Tony Kouzarides

Senior group leader

Research summary

Epigenetic modifications and cancer

DNA exists in the cell nucleus wrapped around histone proteins to form chromatin. The DNA and histones are decorated with many types of covalent chemical modifications, which can affect transcription and other cellular processes. In addition, non-coding RNAs that regulate chromatin function can be similarly chemically modified. Our lab is involved in characterising the pathways that mediate and control DNA, RNA and histone modifications. We try to understand the cellular processes they regulate, their mechanism of action and their involvement in cancer.

Expand summary

Our focus at the moment is modifications of messenger RNA (mRNA) and non-coding RNA. There are very few modifications identified on these low-abundance RNAs, unlike on transfer RNA and ribosomal RNA, where there are many.

We have been developing sensitive technologies to detect modifications, such as specific antibodies, chemical reactivity assays and mass spectrometry. Using these, we have been able to detect a number of novel modifications on mRNA and microRNA (short-length non-coding RNAs) and have shown that these function to regulate mRNA translation and microRNA processing.

Furthermore, we have shown that the enzymes that mediate these modifications are implicated in cancer. We are developing small-molecule inhibitors against some of these enzymes in collaboration with STORM Therapeutics.

Diagram of ways in which gene expression can be regulated

The crucial role of modifications. Gene expression can be regulated by chemical modifications before and during transcription, including of non-coding RNA.

Tony Kouzarides colour portrait 2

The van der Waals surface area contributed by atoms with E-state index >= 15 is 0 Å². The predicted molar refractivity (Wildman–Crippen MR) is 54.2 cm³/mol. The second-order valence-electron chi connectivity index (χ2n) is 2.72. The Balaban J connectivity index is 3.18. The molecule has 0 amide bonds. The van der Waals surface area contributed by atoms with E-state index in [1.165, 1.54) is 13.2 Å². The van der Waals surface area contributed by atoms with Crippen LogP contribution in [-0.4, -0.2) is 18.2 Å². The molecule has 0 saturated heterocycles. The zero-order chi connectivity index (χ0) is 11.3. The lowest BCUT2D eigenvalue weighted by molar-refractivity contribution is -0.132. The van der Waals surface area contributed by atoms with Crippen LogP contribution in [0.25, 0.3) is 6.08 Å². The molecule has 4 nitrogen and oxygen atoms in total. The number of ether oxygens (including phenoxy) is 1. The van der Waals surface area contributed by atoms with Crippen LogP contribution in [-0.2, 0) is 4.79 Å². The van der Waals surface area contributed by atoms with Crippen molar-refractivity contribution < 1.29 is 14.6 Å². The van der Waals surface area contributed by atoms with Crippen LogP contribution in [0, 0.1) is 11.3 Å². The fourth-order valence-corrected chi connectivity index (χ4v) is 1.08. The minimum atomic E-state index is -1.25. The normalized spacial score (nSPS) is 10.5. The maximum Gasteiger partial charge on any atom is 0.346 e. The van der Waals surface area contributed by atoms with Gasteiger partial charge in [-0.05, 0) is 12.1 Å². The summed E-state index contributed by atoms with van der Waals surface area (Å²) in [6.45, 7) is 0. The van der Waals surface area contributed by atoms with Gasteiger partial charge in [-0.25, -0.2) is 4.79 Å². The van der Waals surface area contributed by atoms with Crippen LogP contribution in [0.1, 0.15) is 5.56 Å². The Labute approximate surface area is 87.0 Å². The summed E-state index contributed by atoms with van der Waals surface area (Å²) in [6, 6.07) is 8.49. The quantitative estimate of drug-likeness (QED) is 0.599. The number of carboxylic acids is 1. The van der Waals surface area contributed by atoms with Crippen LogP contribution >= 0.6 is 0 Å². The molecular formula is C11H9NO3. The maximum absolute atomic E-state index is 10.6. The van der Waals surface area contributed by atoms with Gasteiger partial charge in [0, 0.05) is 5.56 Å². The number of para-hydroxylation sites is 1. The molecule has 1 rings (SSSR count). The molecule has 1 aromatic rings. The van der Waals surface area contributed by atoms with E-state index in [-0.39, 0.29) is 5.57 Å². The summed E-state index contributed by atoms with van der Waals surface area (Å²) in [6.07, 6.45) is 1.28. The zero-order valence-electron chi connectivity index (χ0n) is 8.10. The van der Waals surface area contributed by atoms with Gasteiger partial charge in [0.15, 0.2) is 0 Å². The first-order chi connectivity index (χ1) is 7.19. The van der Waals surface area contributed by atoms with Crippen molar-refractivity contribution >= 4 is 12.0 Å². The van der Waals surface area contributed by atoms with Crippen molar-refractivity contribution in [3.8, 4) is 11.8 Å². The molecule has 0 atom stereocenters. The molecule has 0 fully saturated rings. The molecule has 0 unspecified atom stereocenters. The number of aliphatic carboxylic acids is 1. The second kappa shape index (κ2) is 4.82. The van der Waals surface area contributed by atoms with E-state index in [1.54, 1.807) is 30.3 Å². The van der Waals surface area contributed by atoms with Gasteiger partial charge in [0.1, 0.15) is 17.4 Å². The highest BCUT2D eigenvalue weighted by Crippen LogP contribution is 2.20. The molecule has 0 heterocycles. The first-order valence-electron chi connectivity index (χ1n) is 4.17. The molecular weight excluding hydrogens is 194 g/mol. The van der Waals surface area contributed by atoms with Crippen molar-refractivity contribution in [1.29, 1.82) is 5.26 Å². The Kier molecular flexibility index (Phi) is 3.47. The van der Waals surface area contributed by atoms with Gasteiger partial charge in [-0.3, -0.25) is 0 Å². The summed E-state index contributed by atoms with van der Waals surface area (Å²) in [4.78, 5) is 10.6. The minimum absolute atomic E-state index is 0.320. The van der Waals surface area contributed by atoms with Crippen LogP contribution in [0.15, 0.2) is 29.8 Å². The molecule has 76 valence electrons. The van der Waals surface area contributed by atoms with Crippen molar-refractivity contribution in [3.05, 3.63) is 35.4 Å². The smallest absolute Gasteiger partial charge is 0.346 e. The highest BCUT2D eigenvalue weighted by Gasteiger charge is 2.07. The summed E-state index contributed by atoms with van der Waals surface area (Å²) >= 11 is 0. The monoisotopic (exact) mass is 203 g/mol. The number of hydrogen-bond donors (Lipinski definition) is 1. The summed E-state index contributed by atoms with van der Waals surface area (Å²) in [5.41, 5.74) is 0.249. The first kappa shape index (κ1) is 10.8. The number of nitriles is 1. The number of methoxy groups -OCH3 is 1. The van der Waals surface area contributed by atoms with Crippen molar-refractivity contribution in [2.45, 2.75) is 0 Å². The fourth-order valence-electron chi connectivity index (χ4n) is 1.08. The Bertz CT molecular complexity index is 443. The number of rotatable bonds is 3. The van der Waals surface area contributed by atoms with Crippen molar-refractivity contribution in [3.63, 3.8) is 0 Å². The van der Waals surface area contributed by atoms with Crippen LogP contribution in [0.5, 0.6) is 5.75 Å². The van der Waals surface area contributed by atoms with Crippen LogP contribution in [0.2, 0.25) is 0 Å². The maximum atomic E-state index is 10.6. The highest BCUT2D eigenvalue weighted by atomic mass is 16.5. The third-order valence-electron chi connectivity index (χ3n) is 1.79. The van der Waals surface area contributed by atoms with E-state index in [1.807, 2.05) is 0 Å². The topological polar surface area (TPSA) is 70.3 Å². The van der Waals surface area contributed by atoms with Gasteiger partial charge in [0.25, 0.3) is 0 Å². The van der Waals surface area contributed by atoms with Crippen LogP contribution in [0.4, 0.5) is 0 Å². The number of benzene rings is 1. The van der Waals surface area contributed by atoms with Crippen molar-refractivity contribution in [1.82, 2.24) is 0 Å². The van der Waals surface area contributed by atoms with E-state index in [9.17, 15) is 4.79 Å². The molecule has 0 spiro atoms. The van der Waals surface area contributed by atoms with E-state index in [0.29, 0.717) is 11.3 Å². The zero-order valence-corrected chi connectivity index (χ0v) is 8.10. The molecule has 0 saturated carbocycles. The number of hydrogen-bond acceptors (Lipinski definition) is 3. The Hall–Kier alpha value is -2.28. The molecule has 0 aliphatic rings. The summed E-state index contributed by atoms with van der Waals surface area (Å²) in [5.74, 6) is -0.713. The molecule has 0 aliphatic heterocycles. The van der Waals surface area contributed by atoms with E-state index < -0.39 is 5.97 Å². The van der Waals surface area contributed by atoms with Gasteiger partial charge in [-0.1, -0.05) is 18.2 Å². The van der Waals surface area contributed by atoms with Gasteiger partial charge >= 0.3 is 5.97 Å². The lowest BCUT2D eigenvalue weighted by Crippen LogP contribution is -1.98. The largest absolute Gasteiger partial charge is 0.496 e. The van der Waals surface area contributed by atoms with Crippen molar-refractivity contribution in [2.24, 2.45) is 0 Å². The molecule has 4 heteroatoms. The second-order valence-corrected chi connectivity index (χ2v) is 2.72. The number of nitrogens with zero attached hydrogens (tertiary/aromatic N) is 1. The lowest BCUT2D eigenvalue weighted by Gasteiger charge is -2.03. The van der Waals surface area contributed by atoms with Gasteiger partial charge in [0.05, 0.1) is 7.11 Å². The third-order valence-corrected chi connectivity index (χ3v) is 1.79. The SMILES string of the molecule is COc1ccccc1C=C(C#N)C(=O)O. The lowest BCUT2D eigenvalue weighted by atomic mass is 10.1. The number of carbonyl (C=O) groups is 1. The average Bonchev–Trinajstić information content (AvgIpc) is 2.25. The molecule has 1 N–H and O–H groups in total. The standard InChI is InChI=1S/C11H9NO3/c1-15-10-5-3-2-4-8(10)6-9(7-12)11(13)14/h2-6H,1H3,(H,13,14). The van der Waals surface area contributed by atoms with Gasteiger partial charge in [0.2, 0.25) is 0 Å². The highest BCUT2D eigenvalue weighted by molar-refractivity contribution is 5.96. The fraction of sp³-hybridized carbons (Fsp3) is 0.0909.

Selected publications

  • Leger A et al. (2021) RNA modifications detection by comparative Nanopore direct RNA sequencing. Nat Commun 12: 7198. DOI:10.1038/s41467-021-27393-3.

    December 10, 2021

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  • Han N et al. (2021) Identification of SARS-CoV-2-induced pathways reveals drug repurposing strategies. Sci Adv 7(27):eabh3032. DOI 10.1126/sciadv.abh3032.

    June 30, 2021

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  • Santos-Rosa H et al. (2021) Methylation of histone H3 at lysine 37 by Set1 and Set2 prevents spurious DNA replication. Mol Cell 81(13):2793-2807.e8. DOI: 10.1016/j.molcel.2021.04.021.

    May 11, 2021

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  • Yankova E et al. (2021) Small-molecule inhibition of METTL3 as a strategy against myeloid leukaemia. Nature 593(7860):597-601. DOI: 10.1038/s41586-021-03536-w.

    April 26, 2021

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  • Barbieri I & Kouzarides T (2020) Role of RNA modifications in cancer. Nat Rev Cancer 20, 303–322. DOI: 10.1038/s41568-020-0253-2.

    April 16, 2020

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  • Pandolfini L et al. (2019) METTL1 Promotes let-7 MicroRNA Processing via m7G Methylation. Mol Cell Bio 74(6): 1278-1290.e9. DOI: 10.1016/j.molcel.2019.03.040.

    June 20, 2019

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  • Barbieri I et al. (2017) Promoter-bound METTL3 maintains myeloid leukaemia by m6A-dependent translation control. Nature 552: 126–131. DOI: 10.1038/nature24678.